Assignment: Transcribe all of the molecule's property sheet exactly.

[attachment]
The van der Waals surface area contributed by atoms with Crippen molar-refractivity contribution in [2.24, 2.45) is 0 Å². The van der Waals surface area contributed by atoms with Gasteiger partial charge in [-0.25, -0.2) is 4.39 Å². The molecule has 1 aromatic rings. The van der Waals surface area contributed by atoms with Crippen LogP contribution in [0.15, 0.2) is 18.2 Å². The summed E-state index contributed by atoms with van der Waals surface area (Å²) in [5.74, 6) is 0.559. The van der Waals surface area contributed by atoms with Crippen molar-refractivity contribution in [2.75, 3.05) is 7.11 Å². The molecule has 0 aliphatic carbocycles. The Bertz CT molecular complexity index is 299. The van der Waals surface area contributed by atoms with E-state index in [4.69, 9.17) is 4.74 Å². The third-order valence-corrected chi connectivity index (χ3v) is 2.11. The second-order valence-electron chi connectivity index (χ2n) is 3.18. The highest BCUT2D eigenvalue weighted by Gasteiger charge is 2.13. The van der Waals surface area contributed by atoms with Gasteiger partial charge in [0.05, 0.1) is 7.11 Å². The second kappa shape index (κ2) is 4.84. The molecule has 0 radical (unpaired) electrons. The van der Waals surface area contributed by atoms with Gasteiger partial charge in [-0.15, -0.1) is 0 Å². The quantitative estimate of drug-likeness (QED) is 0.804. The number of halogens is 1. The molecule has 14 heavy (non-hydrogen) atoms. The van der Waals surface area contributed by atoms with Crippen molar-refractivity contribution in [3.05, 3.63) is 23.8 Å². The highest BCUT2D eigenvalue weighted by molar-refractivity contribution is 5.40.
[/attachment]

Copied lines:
The van der Waals surface area contributed by atoms with Crippen molar-refractivity contribution in [2.24, 2.45) is 0 Å². The van der Waals surface area contributed by atoms with Gasteiger partial charge in [-0.25, -0.2) is 4.39 Å². The molecule has 1 aromatic rings. The van der Waals surface area contributed by atoms with Crippen LogP contribution in [0.15, 0.2) is 18.2 Å². The summed E-state index contributed by atoms with van der Waals surface area (Å²) in [5.74, 6) is 0.559. The van der Waals surface area contributed by atoms with Crippen molar-refractivity contribution in [2.75, 3.05) is 7.11 Å². The molecule has 0 aliphatic carbocycles. The Bertz CT molecular complexity index is 299. The van der Waals surface area contributed by atoms with E-state index in [4.69, 9.17) is 4.74 Å². The third-order valence-corrected chi connectivity index (χ3v) is 2.11. The second-order valence-electron chi connectivity index (χ2n) is 3.18. The highest BCUT2D eigenvalue weighted by Gasteiger charge is 2.13. The van der Waals surface area contributed by atoms with Gasteiger partial charge in [0.05, 0.1) is 7.11 Å². The second kappa shape index (κ2) is 4.84. The molecule has 0 radical (unpaired) electrons. The van der Waals surface area contributed by atoms with Gasteiger partial charge in [-0.15, -0.1) is 0 Å². The quantitative estimate of drug-likeness (QED) is 0.804. The number of halogens is 1. The molecule has 14 heavy (non-hydrogen) atoms. The van der Waals surface area contributed by atoms with Crippen molar-refractivity contribution in [3.05, 3.63) is 23.8 Å². The highest BCUT2D eigenvalue weighted by molar-refractivity contribution is 5.40.